Moving Forward

I stared at the pile of mementos sitting before me.  How untidily they were piled there, in that heap.

At the bottom, pulled down by its weight, I could see the medallion.  I had barely managed to graduate with honors.  When I had been presented with that medallion, it had validated all of my hopes.  For a moment, I had known that I could overcome challenge, and I had naively marched forward, certain that, bearing this talisman, all problems would fall before me.

The thick stack of papers, there, those were my stories written for a critical writing class.  The professor had praised both their composition and execution, telling me how I was a “natural born storyteller.”  I had returned home that day after class with a beaming smile that just wouldn’t seem to vanish.  Of course, then I had filed the stories all away without making any attempt to publish them, but that warm glow stayed with me for weeks.

Two small matchbox cars.  Those had been given to me by the kids I babysat one summer, small tokens that represented so much more.  Every day, I had been forced to pry them away from me to leave, as they hugged me, telling me how much they loved me and wanted me to stay.  They had picked out these cars, their favorites, to bestow upon me.

The bookmark, sitting near the top of the pile, had come from my girlfriend at the time.  We had dated for years, and she knew that I was constantly losing bookmarks.  It had been a great present, and I had made sure that, of all the bookmarks, this was one that I never lost, never misplaced.

So many more items, each a memento of my past.  The blurry pictures from my Bar Mitzvah.  My first paper that had received an A in college.  A copy of the school paper with my article on the third page, my name in ink for all to see.  Bottle caps from the first drinks I had ever consumed.  A roster from my fraternity.  So many belongings, tiny treasures that represented an integral part of my past.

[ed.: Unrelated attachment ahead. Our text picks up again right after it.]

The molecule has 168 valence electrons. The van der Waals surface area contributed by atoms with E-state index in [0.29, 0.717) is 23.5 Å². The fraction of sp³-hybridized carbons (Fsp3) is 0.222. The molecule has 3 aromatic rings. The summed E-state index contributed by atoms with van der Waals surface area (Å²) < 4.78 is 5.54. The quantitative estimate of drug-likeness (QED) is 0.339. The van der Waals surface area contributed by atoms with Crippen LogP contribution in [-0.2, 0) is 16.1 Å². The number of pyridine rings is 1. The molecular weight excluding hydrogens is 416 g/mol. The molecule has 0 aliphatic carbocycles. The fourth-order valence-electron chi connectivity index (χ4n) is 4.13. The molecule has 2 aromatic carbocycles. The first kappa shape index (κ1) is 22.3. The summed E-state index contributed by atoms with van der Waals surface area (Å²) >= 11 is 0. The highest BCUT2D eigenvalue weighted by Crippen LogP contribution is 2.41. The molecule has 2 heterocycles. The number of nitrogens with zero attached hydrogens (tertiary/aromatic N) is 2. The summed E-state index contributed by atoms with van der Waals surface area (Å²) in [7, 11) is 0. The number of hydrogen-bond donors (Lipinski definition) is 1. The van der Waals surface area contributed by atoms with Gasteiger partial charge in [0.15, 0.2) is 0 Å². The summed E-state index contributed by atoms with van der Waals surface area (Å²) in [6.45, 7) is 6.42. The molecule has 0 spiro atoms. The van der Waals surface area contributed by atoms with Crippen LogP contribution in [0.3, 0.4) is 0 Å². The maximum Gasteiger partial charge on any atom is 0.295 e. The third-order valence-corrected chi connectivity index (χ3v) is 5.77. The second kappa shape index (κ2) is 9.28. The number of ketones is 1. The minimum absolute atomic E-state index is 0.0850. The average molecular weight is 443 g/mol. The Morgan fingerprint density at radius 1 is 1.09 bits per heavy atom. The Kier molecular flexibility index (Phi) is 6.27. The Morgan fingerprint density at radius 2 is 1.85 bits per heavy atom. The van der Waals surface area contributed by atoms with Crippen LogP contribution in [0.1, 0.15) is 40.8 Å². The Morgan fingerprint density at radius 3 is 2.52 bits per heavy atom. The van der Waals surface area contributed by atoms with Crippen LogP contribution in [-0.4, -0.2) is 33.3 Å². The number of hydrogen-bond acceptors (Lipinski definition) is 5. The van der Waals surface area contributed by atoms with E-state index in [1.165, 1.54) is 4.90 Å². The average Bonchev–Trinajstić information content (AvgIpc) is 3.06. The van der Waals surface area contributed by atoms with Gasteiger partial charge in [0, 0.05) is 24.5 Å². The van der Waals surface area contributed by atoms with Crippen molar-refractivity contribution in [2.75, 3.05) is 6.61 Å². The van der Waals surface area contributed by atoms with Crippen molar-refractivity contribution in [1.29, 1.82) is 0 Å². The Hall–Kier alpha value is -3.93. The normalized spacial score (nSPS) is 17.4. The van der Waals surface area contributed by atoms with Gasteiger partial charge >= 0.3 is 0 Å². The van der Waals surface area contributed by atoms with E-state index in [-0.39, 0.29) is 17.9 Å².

I struck the match.

At first, the flame didn’t want to take, and it flickered on the edge of life.  After a moment, however, it recovered against the soft breeze and flared up, leaping into angry red life.  I held out my hand, the match suspended above the pile.

For a moment I was paralyzed.  I took a deep breath, willing my trembling hand to still.  Then, with a sigh, I released the match.

I had soaked the pile in plenty of lighter fluid to ensure that it would all go up evenly.  The match ignited the fumes, and the fire roared into life.  I watched my things burn, so many remembrances that were gone in a matter of seconds.

As the flames died down, I turned and walked away.  The sun was shining down, and the soft breeze ruffled my hair.  The world stretched out before me, filled with promise.

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